Battle that boredom, fear and frustration
By Das Sreedharan | Published: 18th August 2013 12:00 AM |
Another table talk. At least one of the following three emotions—fear, frustration and boredom—is evident in people today. Just like any community with nonstop work and less time for themselves, our workforce also has diabolical emotional issues which make them vulnerable. Lest folktales continue in circles, it's hard to understand the legibility of people's lifestyle or prescribe a remedy. The fact is, a comfortable life is denied to loyal and successful individuals even after so much of hard work. It has been an enchanting journey to understand the root cause of people's unhappiness through the eyes of a restaurant, as we do care.
Among many competent chefs, Ramu arrived with lot of spark on a dark winter evening, but he had inescapable issues and an unfortunate past. He overcame the history under guidance and care from our system and emerged as a fantastic cook. Ramu learned the skills and taste faster than others, his elevation to the higher ranks and recognition came fluidly. Cooking together for a private party, we created a spiritual mood with candles and floral decor. All of a sudden Ramu posed a question to me and invited an opinion: "What's your take on fear? I have been stuck with it for a long time." It was an immaculate idea, I was looking for a theme to begin our opening talk for the evening in an eloquent narration, Ramu unleashed segments of his life where fear held supreme and his pursuit to overcome the hidden struggle. We made it open to question and debate across the crowd, confessions followed from many people, fear about health, wealth,relationships and even death! We concluded the chat and agreed to evaluate the emotion of fear and invited people to look at it just like all other feelings, by doing what you could to easily lessen the distress and learn to be fearless in life.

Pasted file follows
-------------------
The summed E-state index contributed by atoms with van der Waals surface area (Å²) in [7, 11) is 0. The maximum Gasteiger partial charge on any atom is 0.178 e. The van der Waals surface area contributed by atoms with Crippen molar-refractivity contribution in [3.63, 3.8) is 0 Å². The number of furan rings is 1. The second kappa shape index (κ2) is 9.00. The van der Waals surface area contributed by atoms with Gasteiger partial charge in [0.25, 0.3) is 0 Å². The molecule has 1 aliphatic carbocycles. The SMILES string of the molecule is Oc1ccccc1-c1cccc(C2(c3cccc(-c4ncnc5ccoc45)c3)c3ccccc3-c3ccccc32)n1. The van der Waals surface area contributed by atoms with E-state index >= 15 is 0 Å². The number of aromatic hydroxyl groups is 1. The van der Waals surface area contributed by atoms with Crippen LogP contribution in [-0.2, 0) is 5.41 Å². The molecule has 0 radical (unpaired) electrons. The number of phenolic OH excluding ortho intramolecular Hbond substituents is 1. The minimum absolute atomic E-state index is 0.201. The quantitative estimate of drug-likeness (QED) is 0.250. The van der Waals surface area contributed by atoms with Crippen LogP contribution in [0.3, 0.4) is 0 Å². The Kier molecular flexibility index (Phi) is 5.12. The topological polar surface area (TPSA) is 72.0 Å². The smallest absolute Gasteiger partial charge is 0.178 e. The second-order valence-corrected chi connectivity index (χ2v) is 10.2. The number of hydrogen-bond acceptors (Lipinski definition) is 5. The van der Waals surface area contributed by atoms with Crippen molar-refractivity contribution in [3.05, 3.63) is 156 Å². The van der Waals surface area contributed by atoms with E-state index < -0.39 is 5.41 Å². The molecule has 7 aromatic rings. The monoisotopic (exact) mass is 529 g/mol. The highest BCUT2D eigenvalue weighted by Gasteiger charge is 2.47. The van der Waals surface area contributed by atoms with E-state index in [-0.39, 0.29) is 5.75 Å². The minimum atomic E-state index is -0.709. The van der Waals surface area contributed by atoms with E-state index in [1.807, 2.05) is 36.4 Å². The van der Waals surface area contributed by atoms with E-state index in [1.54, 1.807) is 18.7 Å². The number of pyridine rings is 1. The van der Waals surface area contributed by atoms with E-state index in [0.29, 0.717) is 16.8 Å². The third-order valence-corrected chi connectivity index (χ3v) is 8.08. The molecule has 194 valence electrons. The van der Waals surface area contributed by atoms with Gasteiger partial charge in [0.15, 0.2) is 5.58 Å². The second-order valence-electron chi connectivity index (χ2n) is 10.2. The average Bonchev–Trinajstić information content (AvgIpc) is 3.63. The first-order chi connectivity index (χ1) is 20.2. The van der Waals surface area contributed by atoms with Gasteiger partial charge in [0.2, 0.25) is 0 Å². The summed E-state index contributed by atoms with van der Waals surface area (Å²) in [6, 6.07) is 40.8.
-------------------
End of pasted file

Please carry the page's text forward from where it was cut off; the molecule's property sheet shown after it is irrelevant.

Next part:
Richard the banker and an appealing individual visited the restaurant as a passionate convert to vegetarian food. Memory of our first meeting was very mixed, his thoughtful look with dark-framed glasses and an imposing body presence, he never looked like he would be my friend. Along with his newly married wife Andrea, Richard forced his way into our family of friendly staff. We had many conversations about his life's ups and downs. We stood witness to his silly frustrations and the way he shamelessly served it on to us like playmates. He was extremely talented and employed nicely in a bank, nevertheless his life was full of complaints and he enjoyed ploughing deep into other people's lives, especially colleagues. As a Indian food enthusiast, Richard was never fond of greasy Indian food he knew from his hometown and loved our masala dosa and delicious veggie banquet once a week. With every meal we added to the transition through conversations to become take small issues at work and life sportingly. Recently a transformed Richard admitted his positive attitude, saying, "I see the strength of others more now and silently watch my issues to be a better person."
Gloria Stewart was our lady cab driver who took customers home and occasionally delivered takeaway orders to local residents. She was smart and earned enough money in her busy weekend job, had plenty of people in her life and a nice little home too. Gloria's problem was getting fed up of the same job even though she met different people everyday. She always claimed she could have become something else and was bored of her life. As we got to know her, her boredom and missed opportunities became our topic of conversation. Time and again we taught her how to see the best in the current environment and give life a chance to surprise. Alas, it never worked even though Gloria knew everything, just like many others who find it hard to feel the blessings and be grateful.
I have discussed fear, frustration and boredom with various people, many of them just like the three people above. I would simply say, approach life just like cooking where outcome is like a miracle. With more focus, faith and love, taste gets better and easier.
The author is a London-based restaurateur who owns the Rasa chain